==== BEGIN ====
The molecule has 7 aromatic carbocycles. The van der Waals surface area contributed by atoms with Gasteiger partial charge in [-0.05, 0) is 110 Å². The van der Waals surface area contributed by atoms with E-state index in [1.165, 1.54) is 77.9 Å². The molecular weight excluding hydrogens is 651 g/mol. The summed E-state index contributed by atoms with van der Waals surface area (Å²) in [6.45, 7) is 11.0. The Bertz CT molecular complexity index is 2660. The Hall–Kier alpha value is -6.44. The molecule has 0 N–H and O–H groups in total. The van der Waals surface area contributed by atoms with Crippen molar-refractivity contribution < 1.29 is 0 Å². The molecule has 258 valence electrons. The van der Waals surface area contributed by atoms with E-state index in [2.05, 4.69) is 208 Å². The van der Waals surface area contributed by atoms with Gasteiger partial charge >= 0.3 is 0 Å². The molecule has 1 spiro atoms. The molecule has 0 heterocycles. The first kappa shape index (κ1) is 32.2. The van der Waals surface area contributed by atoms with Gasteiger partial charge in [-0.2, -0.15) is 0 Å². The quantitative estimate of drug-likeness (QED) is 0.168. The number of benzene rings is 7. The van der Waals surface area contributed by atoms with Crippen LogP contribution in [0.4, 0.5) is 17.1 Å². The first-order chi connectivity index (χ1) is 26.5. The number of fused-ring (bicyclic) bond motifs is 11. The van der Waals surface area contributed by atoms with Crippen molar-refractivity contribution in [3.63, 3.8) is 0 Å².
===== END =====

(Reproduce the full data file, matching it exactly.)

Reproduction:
The molecule has 7 aromatic carbocycles. The van der Waals surface area contributed by atoms with Gasteiger partial charge in [-0.05, 0) is 110 Å². The van der Waals surface area contributed by atoms with E-state index in [1.165, 1.54) is 77.9 Å². The molecular weight excluding hydrogens is 651 g/mol. The summed E-state index contributed by atoms with van der Waals surface area (Å²) in [6.45, 7) is 11.0. The Bertz CT molecular complexity index is 2660. The Hall–Kier alpha value is -6.44. The molecule has 0 N–H and O–H groups in total. The van der Waals surface area contributed by atoms with Crippen molar-refractivity contribution < 1.29 is 0 Å². The molecule has 258 valence electrons. The van der Waals surface area contributed by atoms with E-state index in [2.05, 4.69) is 208 Å². The van der Waals surface area contributed by atoms with Gasteiger partial charge >= 0.3 is 0 Å². The molecule has 1 spiro atoms. The molecule has 0 heterocycles. The first kappa shape index (κ1) is 32.2. The van der Waals surface area contributed by atoms with Gasteiger partial charge in [-0.2, -0.15) is 0 Å². The quantitative estimate of drug-likeness (QED) is 0.168. The number of benzene rings is 7. The van der Waals surface area contributed by atoms with Crippen LogP contribution in [0.4, 0.5) is 17.1 Å². The first-order chi connectivity index (χ1) is 26.5. The number of fused-ring (bicyclic) bond motifs is 11. The van der Waals surface area contributed by atoms with Crippen molar-refractivity contribution in [3.63, 3.8) is 0 Å².